BERMAN: Meanwhile, Republicans are spending a second day at their annual winter retreat in Maryland, where top leaders, including House Speaker John Boehner, plan to release a set of principles for an immigration overhaul, including giving probationary status to many illegal immigrants, but they say they will only move towards making those principles law if the rank and file agree.

ROMANS: And the rank and file don't agree whether that probationary status should lead to citizenship eventually, and that seems to be the big sticking point.

BERMAN: There is no 100 percent accord there at all. Trying to figure that out.

ROMANS: You're looking at pictures of Congressman Michael Grimm. He says he's sorry. He's the New York Congressman who is now apologizing to a reporter for threatening to throw the reporter off a balcony and break him in half like a boy.

Grimm made the threat just after the State of the Union when the reporter asked him about a campaign finance allegation. After initially defending his outburst, Grimm now says it shouldn't have happened.

(BEGIN VIDEO CLIP)

REP. MICHAEL GRIMM, (R) NEW YORK: This was an unfortunate incident that shouldn't have happened, and you know, I'm sure my Italian mother is going to, you know, be yelling at me saying you weren't raised that way, and she's right. She's absolutely right. The bottom line is I overreacted, and my emotions got the better of me, I lost my cool, and that shouldn't happen.

(END VIDEO CLIP)

ROMANS: Grimm says the reporter has accepted his apology and the two are planning to have lunch together some time next week.

Stocks in a big sell-off worldwide after the U.S. government decides the Fed announces it's going to continue to slow the amount of money it's been pumping into the global economy. Nikkei down sharply, London down as well. Indications are we're going to see a tough day in the markets on the U.S. open. Dow futures up about 31 points right now, but it's no way guaranteed you're going to see a higher day.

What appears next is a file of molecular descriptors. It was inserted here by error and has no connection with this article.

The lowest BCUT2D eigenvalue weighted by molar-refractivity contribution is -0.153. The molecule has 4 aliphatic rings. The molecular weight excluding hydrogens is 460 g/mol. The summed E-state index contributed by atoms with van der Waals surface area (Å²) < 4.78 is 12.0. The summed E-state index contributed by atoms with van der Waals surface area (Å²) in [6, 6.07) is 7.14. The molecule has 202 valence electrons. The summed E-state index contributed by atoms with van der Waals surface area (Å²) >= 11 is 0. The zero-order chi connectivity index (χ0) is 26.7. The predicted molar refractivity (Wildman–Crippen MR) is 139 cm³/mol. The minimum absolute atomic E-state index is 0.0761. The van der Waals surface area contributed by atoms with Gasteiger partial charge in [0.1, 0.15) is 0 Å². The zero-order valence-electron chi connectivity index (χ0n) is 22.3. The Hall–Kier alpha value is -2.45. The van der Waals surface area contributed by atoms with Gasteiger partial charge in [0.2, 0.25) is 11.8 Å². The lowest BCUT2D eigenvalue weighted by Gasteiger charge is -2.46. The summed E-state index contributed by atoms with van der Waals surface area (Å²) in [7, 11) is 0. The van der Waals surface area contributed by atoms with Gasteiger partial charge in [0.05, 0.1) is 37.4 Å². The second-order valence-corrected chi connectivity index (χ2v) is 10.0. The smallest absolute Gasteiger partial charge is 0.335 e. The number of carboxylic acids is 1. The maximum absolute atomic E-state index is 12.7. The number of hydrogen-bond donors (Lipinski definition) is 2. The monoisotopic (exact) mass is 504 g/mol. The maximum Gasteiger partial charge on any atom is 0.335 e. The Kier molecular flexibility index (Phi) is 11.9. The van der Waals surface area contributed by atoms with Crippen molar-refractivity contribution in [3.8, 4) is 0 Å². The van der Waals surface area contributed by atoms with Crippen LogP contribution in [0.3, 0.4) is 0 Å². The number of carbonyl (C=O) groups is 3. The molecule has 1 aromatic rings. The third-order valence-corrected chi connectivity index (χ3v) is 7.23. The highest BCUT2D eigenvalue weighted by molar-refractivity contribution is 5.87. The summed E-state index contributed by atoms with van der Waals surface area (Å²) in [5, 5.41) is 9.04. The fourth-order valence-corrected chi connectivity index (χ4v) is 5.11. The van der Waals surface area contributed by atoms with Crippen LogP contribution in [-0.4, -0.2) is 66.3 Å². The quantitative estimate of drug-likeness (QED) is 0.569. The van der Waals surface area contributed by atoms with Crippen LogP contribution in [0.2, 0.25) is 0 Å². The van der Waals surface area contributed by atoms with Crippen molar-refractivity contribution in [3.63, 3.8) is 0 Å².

Look, it's been an ugly January, the Dow down five percent so far this year. That's after closing on a record high on the last day of 2013. Imagine, a record and then, boom, this. Many are saying, John, it's time for a correction. That's a decline of 10 percent in stocks. The selling may not be over, but we already may be halfway there.

Watching emerging markets, watching the Fed, and certainly, 31-point gain right now in the Dow futures, but we've got a long way to go, a few hours before the opening bell.

BERMAN: Forty-two minutes after the hour right now and more troubling news this morning for Justin Bieber. This time in both Canada and the United States. All of North America seemingly has it in for Justin Bieber. In Toronto, Bieber had to push through fans and reporters to get into a police station. He was surrendering in connection with the assault of a limo driver back in December.

Now, this in Canada happening just a few hours after his lawyers in Florida entered a not guilty plea on his behalf in Miami Beach on DUI charges. And out in Los Angeles, police are still looking into whether Bieber was responsible for pelting a neighbor's home with eggs.

So, all that is going on, and now, of course, there is potential White House involvement. The White House will now have to respond to a petition on its website calling for Bieber to be deported. More than 175,000 Americans have now signed on to that petition. This White House says if more than 100,000 people sign these online petitions, that there will be some kind of response.

ROMANS: It's rare to see questions about a pop star like a State Department briefing or a White House briefing, but you're getting these questions.

BERMAN: Yes. You can see the face on the people at the briefings, you know, just go blank.

ROMANS: At the highest levels of government.

Coming up, a Texas man sharing his heartache. The tragedy that left his wife brain-dead. You've heard this story. It's so heartbreaking. The hospital that refused to honor her end-of-life wishes. We'll hear from him next.